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Posidonius (135 BC - 51 BC), was a Greek philosopher, astronomer, geographer and meteorologist.

Nicknamed "the Athlete", he was born in Apamea[?], northern Syria, and probably died in Rome.

Posidonius was a student of Panaetius of Rhodes[?]. He was a stoic with many influential friends. His pupils were Cicero and Pompey. Some of his researches were valuable. As Pytheas he believed the tide is caused by the Moon. He travelled to the west to the Atlantic ocean. In about 90 BC he estimated the astronomical unit to be a0/rE = 9893, what was still for a 1/2 too small. He measured the size of the Sun, which was greater and more accurate than one proposed by other Greek astronomers and Aristarchus. He used Eratosthenes' method and measured Earth's circumference from the position of the star Canopus. His value was 240,000 stadia.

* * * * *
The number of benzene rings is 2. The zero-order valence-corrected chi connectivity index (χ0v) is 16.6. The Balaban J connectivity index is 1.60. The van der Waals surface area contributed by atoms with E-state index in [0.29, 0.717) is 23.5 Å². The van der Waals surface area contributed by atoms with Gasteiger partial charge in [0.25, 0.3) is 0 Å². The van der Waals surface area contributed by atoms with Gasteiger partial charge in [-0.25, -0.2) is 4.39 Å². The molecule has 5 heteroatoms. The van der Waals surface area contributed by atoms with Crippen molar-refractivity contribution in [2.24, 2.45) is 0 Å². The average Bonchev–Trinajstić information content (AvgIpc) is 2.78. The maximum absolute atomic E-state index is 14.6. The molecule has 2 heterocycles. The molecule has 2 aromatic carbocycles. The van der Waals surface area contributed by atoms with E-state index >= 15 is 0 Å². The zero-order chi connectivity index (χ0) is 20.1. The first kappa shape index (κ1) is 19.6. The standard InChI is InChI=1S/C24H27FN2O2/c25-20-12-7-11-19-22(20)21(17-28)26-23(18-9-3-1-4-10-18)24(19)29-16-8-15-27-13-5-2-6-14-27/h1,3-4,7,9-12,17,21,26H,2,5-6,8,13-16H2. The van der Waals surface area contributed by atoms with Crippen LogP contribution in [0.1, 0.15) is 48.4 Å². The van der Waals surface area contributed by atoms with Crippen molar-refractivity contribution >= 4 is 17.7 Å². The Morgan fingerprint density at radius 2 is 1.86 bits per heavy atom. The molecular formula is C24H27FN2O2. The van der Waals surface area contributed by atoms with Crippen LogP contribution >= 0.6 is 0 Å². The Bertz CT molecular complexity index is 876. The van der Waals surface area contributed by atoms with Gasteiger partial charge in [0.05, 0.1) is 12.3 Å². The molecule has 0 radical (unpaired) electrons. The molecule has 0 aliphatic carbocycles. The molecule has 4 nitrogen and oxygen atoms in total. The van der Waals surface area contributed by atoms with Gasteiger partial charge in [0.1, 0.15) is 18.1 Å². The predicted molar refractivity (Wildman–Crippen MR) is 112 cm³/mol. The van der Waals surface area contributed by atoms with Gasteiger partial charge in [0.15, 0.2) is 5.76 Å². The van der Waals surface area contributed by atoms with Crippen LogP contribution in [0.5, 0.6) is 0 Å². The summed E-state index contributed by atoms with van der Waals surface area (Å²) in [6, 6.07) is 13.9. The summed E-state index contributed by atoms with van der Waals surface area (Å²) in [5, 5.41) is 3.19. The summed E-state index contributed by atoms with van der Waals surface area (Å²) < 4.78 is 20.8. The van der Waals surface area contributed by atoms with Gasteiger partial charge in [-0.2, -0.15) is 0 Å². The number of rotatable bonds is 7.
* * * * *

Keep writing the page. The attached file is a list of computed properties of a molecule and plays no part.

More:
He wanted to master the whole knowledge of that time, similar as Aristotle or Eratosthenes did.

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